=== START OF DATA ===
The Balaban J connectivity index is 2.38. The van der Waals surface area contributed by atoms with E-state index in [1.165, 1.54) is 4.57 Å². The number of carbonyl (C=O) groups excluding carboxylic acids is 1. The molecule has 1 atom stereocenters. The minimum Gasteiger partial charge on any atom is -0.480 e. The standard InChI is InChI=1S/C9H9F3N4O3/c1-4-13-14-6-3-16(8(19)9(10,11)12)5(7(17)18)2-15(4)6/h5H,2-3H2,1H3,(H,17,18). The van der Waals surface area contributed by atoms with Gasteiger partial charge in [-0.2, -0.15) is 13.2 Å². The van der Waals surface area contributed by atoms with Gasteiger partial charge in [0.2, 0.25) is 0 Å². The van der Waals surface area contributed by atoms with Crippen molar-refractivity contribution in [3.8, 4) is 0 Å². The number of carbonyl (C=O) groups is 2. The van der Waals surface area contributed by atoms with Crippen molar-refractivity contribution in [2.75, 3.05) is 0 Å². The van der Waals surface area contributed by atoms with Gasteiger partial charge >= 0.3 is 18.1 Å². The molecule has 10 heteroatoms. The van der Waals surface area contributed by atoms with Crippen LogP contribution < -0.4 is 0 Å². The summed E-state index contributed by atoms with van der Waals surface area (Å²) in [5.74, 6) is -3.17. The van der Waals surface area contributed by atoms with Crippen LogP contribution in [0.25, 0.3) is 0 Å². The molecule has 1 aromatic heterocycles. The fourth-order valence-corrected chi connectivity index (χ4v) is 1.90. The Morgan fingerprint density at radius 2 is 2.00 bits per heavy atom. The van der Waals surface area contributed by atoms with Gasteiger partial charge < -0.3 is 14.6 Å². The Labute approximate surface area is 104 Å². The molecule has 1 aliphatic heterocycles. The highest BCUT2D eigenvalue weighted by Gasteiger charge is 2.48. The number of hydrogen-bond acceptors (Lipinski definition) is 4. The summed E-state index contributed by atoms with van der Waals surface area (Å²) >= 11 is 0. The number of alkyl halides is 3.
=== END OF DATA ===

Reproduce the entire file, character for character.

The Balaban J connectivity index is 2.38. The van der Waals surface area contributed by atoms with E-state index in [1.165, 1.54) is 4.57 Å². The number of carbonyl (C=O) groups excluding carboxylic acids is 1. The molecule has 1 atom stereocenters. The minimum Gasteiger partial charge on any atom is -0.480 e. The standard InChI is InChI=1S/C9H9F3N4O3/c1-4-13-14-6-3-16(8(19)9(10,11)12)5(7(17)18)2-15(4)6/h5H,2-3H2,1H3,(H,17,18). The van der Waals surface area contributed by atoms with Gasteiger partial charge in [-0.2, -0.15) is 13.2 Å². The van der Waals surface area contributed by atoms with Gasteiger partial charge in [0.2, 0.25) is 0 Å². The van der Waals surface area contributed by atoms with Crippen molar-refractivity contribution in [3.8, 4) is 0 Å². The number of carbonyl (C=O) groups is 2. The van der Waals surface area contributed by atoms with Crippen molar-refractivity contribution in [2.75, 3.05) is 0 Å². The van der Waals surface area contributed by atoms with Gasteiger partial charge >= 0.3 is 18.1 Å². The molecule has 10 heteroatoms. The van der Waals surface area contributed by atoms with Crippen LogP contribution < -0.4 is 0 Å². The summed E-state index contributed by atoms with van der Waals surface area (Å²) in [5.74, 6) is -3.17. The van der Waals surface area contributed by atoms with Crippen LogP contribution in [0.25, 0.3) is 0 Å². The molecule has 1 aromatic heterocycles. The fourth-order valence-corrected chi connectivity index (χ4v) is 1.90. The Morgan fingerprint density at radius 2 is 2.00 bits per heavy atom. The van der Waals surface area contributed by atoms with Gasteiger partial charge < -0.3 is 14.6 Å². The Labute approximate surface area is 104 Å². The molecule has 1 aliphatic heterocycles. The highest BCUT2D eigenvalue weighted by Gasteiger charge is 2.48. The number of hydrogen-bond acceptors (Lipinski definition) is 4. The summed E-state index contributed by atoms with van der Waals surface area (Å²) >= 11 is 0. The number of alkyl halides is 3.